Alana (alanasbooks) | 6 comments I love Mr. Fairlie precisely because he's ridiculous! I can't help it, he's such a stereotypical character that I can't help laughing at him.

Laura is completely boring and not worth all the attention.

Marion has spunk and personality.

Walter is boring and overly dramatic.

Anne is...odd.

As for the rest, they are the most interesting and fun at this point, as good shady characters should be, so I most enjoy hearing about them and their shadow dealings :)


message 4: by Xan (new) - added it

Xan  Shadowflutter (shadowflutter) "Spunk," what a great word to describe Marion.


message 5: by Xan (new) - added it

Xan  Shadowflutter (shadowflutter) When sir Percy calls Miss Fairie's dog:

"The little beast, cowardly and cross-grained, as pet dogs usually are, looked up at him sharply, shrank away from his outstretched hand, and hid itself under the sofa."

Always trust the dog.


Alana (alanasbooks) | 6 comments Exactly!


message 7: by [deleted user] (new)

Xan Shadowflutter wrote: "When sir Percy calls Miss Fairie's dog:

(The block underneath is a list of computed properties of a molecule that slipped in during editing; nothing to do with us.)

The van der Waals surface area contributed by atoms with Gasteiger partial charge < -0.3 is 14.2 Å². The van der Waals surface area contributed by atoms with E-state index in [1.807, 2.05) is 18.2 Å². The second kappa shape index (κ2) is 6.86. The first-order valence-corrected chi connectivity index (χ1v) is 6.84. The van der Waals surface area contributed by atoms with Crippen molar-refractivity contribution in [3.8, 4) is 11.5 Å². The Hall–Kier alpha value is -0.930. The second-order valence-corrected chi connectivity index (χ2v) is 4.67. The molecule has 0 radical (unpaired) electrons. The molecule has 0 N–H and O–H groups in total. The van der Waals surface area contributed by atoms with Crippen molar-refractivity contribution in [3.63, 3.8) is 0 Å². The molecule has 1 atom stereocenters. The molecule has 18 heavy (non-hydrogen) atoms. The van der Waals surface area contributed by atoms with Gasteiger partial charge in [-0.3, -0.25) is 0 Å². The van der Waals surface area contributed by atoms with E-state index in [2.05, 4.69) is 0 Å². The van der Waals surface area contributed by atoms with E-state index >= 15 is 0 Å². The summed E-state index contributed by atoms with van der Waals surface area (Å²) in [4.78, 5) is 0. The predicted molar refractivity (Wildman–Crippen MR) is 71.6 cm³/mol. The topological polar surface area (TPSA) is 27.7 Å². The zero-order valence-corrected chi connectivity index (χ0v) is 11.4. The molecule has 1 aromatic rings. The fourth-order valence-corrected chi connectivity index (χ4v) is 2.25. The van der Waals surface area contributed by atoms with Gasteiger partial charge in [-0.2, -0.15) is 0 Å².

"The little beast, cowardly and cross-grained, as pet dogs usually are, looked up at him sharply, shrank away from his outstretched hand, and hid itself und..."


Yeah, I agree with that in principle, but found it heavy-handed here... ok, so the Sir is bad. Show me, don't tell me.


message 8: by [deleted user] (new)

Advantages of shifting narrator - love the comment above about it making us detectives. I guess it gives a fuller picture. And it frees up the author? So they don't have to keep a character around just to be consistent. In the case of Walter, it also builds drama, we know he's coming back. When? How?


message 9: by [deleted user] (new)

Great job, Mod Cindy! You pulled out nice insights, great qs. Best characters: hands down Marion, interesting, strong, smart. Anne, mysterious, loyal, flawed, wronged...the others are just window dressing.


message 10: by Cindy, Moderator (new) - rated it 5 stars

Cindy Newton | 296 comments Mod
Xan Shadowflutter wrote: "I also thought that at the second meeting in the cemetery Walter was less concerned about Anne's welfare than he claimed. Again, I have unreliable narrators on my mind...."

Yes, I think he is trying to keep her calm but his first priority is definitely getting dirt on Sir Percival. Anne freaks out when Walter refers to the baronet obliquely, so then he turns around and mentions his name!

Always trust the dog.

Yes, I think the dog told us all we need to know about Sir Percival. :)


message 11: by Xan (last edited Oct 25, 2017 04:19AM) (new) - added it